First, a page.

"They came in to rape me, first one, then another and another – seven of them altogether. They left me lying like a rag on the floor, like a sheep with its throat cut," Georgina Gamboa told IPS, her studied calm unable to prevent the tears from sliding down her cheeks.
She was just 16 when a group of soldiers, she says, dragged her out of her house by her hair in the town of Pacco in Ayacucho while she slept next to her nine younger siblings. It was 1981, and the dirty war was getting into full swing.
The CVR attributed 83 percent of the rape cases to members of the state security forces.
"They told me ‘talk, you’re a terrorist, confess why you have been killing people’. That’s what they said as they showed me a list of names. I didn’t know anyone on the list, and they kept hitting me. My face was all swollen and my shirt was full of blood," said Gamboa, 45, who was one of the few women who dared to report her case to the authorities and speak out about it during the armed conflict.
She said she found the courage to do so after being tortured and hauled from one police station or military post to another, before she was finally put in jail for four months. That’s when she found out that she was pregnant as a result of the gang rape.
Her 27-year-old daughter "tells me: ‘stop insisting mama, there is no justice for the poor’, and asks me to leave things as they are," said Gamboa.
Her case is still in the preliminary stage of investigation at the prosecutor’s office in Ayacucho.
"There is no interest in continuing the investigations, and the women are required to show the results of legal medical exams, when the event in question occurred years ago. And psychological tests are not considered to be of value," lawyer Bettina Valdéz, in charge of issues involving gender and reparations for the victims of sexual violence in the Human Rights Commission (COMISEDH), the organisation that is representing Gamboa, told IPS.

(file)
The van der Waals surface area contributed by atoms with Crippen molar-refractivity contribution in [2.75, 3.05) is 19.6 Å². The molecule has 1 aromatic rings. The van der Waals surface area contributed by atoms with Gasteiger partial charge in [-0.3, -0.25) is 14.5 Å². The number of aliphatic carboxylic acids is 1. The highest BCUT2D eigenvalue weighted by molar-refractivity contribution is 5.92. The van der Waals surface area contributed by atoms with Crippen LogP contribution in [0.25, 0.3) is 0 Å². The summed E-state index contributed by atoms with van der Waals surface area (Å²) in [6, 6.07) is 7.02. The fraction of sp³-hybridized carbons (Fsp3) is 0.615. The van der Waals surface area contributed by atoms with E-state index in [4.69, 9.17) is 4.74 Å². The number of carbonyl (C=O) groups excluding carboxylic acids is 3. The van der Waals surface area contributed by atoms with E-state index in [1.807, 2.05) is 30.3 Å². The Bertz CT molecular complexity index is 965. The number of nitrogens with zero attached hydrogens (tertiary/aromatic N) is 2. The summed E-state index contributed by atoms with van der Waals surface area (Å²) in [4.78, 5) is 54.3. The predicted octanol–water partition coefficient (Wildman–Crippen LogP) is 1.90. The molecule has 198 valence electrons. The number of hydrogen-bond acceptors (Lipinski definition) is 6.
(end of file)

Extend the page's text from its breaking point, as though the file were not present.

With respect to the impunity surrounding human rights crimes, there is also a kind of complicity on the part of some authorities, Valdéz maintained. "Government bodies with ties to the aggressors refuse to hand over information to clarify the cases," she said.
Gloria Cano, lawyer for the Human Rights Association (APRODEH), told IPS that of the nine cases involving 31 victims of rape that have been formally filed in court by non-governmental organisations, only one has made it to trial. The rest of the cases are still stuck in the Attorney General’s Office.
"I am only going to fight for one more year, and if there is no progress, I’ll abandon it," said Gamboa.
COMISEDH said many of the rape victims – a number of whom ended up with unwanted pregnancies – have mental health problems and suffer from social stigma and marginalisation, while a majority refuse to talk about what happened.
"Even today, the psychological and physical trauma suffered by rape victims is reflected in the way they talk about it: in many personal accounts, the women do not make it clear whether it was actual rape or attempted rape, out of fear or shame," said Valdéz.